Sunday, February 5, 2023

Knitting stripes

Why do knitters like stripes?
That's easy - because it's fun to knit. Instead of falling asleep bored by the rows of endless stockinette stitches you just keep anticipating a color change. You tell yourself - OK, one more row and I start with red (light blue, green, etc.) yarn - and are going and going. It's really addictive.

There are other benefits of knitting striped garments. It is handy when you have small quantities of yarn of the same gauge. This is usually what comes to my mind when I take a look at my enormous stash. Striped knits are good for stash busting.

Unlike fair isle or intarsia, striped knitting doesn't require any special techniques and it can be done while talking or watching TV.

What else? I think the most important advantage is their versatility and wearability. It is easy to combine a garment that has several colors. At least for me with my predilection for dark (usually black) jeans and pants.

Everything else about striped knits is unpleasant to say the least. Sometimes it's really painful.

First and foremost, the innumerous ends that you will need to hide at the end of work. Because even if you knit in the round it won't be possible to keep each thread of yarn till the end without cutting.

Then there is the need to match all the stripes on the body and sleeves.
Again, it is easier to do while working in a round, but still you need to know how to avoid a jog - a little step that appears every time you change a color. The Internet is full of tutorials of how to achieve a "jogless jog" and it is not a mind blowingly difficult technique. 
Yet, if you are like me and prefer knitting with seams to insure that your final garment keeps its shape a bit longer (and adds some shape to your aging body), you will live through a nightmare every time while sewing the parts together. I for example can never get through a seam matching all the stripes the first time. I need two or three attempts to make it work.

This task becomes even more arduous when you sew in sleeves. I do like the end result for sure but going through this process is not my favorite pastime to say the least.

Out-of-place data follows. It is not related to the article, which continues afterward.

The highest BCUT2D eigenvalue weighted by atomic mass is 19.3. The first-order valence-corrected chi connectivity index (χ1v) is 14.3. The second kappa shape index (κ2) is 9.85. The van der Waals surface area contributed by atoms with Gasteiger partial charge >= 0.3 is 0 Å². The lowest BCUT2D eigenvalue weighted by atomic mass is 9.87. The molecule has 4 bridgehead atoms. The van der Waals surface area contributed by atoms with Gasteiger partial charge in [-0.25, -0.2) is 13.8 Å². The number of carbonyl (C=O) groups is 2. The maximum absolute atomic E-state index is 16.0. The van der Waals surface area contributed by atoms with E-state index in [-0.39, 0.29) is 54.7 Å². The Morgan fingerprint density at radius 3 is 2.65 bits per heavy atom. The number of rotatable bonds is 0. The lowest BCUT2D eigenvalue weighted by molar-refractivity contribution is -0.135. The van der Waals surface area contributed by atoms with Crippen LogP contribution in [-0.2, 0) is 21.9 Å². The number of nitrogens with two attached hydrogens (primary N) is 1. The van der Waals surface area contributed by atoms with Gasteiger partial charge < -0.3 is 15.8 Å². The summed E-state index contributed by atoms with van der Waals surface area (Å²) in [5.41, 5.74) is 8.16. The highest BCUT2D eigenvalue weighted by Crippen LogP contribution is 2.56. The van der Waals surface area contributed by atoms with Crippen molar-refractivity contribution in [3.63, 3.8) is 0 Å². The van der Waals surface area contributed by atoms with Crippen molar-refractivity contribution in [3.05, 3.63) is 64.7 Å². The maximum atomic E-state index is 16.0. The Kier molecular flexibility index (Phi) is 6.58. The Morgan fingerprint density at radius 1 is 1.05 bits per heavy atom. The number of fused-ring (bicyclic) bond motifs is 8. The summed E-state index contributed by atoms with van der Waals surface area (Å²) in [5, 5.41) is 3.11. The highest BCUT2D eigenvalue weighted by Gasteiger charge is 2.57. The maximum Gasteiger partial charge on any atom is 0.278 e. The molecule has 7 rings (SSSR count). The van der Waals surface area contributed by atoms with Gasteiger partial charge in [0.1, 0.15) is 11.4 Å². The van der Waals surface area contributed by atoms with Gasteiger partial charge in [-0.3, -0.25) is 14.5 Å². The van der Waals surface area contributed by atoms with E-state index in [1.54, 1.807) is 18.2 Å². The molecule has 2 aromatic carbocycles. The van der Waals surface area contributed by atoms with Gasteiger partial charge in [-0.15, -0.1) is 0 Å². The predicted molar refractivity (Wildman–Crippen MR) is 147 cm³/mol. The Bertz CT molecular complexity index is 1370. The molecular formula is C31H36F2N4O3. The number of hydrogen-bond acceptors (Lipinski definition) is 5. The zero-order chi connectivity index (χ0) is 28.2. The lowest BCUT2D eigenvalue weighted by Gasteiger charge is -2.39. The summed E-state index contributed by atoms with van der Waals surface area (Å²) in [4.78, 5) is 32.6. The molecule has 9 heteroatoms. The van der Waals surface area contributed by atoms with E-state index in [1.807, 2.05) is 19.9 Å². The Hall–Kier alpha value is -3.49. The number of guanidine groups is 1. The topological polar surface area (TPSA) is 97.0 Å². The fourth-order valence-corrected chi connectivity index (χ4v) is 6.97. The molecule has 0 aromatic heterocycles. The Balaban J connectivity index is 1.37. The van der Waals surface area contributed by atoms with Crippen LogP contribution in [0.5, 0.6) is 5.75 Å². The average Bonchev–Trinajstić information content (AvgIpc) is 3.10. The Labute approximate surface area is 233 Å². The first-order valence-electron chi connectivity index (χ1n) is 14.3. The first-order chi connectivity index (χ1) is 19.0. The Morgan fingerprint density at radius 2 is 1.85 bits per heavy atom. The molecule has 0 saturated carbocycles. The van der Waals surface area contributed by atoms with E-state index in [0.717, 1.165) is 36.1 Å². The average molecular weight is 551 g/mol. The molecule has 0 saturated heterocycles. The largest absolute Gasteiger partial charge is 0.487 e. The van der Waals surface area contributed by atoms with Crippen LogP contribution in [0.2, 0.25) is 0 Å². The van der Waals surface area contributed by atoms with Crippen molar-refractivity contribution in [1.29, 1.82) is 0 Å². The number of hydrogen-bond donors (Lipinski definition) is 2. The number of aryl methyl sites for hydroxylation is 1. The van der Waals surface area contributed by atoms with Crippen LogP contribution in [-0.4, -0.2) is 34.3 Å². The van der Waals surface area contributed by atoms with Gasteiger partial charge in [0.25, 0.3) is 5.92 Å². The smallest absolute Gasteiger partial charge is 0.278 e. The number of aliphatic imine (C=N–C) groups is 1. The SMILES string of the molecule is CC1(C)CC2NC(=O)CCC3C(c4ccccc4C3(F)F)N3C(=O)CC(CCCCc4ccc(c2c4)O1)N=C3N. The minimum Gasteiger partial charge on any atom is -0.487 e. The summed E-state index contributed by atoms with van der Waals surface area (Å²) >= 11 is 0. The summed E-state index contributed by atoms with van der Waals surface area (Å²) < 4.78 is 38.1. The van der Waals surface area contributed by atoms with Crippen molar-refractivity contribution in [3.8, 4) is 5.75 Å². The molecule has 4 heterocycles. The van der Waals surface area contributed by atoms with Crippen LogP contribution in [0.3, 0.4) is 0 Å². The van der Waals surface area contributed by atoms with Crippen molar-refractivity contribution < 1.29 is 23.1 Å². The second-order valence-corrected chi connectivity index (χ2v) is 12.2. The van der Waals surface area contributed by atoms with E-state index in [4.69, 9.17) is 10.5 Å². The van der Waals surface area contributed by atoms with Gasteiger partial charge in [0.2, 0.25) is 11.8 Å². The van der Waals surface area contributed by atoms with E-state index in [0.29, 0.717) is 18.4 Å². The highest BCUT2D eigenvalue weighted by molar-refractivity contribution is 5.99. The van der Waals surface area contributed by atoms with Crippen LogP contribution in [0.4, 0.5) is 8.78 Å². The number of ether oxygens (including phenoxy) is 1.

Last summer I made a striped cropped sweater from some odd balls of ColourMart's cashmere lace - some of them doubled, some tripled - in seven colors similar to the pattern that I found in an old Georges Picaud magazine.
Since I was dealing with cashmere - soft and weightless - I worked bottom up with seams to give it structure. I couldn't follow the pattern from Georges Picaud because I didn't have enough yarn. Hence, my pattern was totally improvised. I made the back 2 cm longer than the front like in my previous sweater (to accommodate for my body shape) and managed to sew them together in a way that it doesn't look weird. But then I encountered a huge problem - the ball of bottle green yarn was so tiny that it was obviously not enough for two long sleeves.
I came up with a solution to this problem - and I am very proud of my solution but as a result the finishing took me additional two weeks so if you decide to replicate my way of knitting, be prepared.

First, using a provisional cast on I picked up the amount of stitches for the largest part of a sleeve, right before the armhole decreases. Started with the last stripe before the decreases. Then did all the decreases for the sleeve's top. Then picked up the stitches on the bottom and went down the sleeve, decreasing stitches gradually. Finished with 1x1 ribbing in red and a tubular cast off. I had to follow the same color order as for the body only for the top sleeve and could improvise with the bottom part, changing the stripes order a bit, and using less bottle green (I ended up using the ball up completely).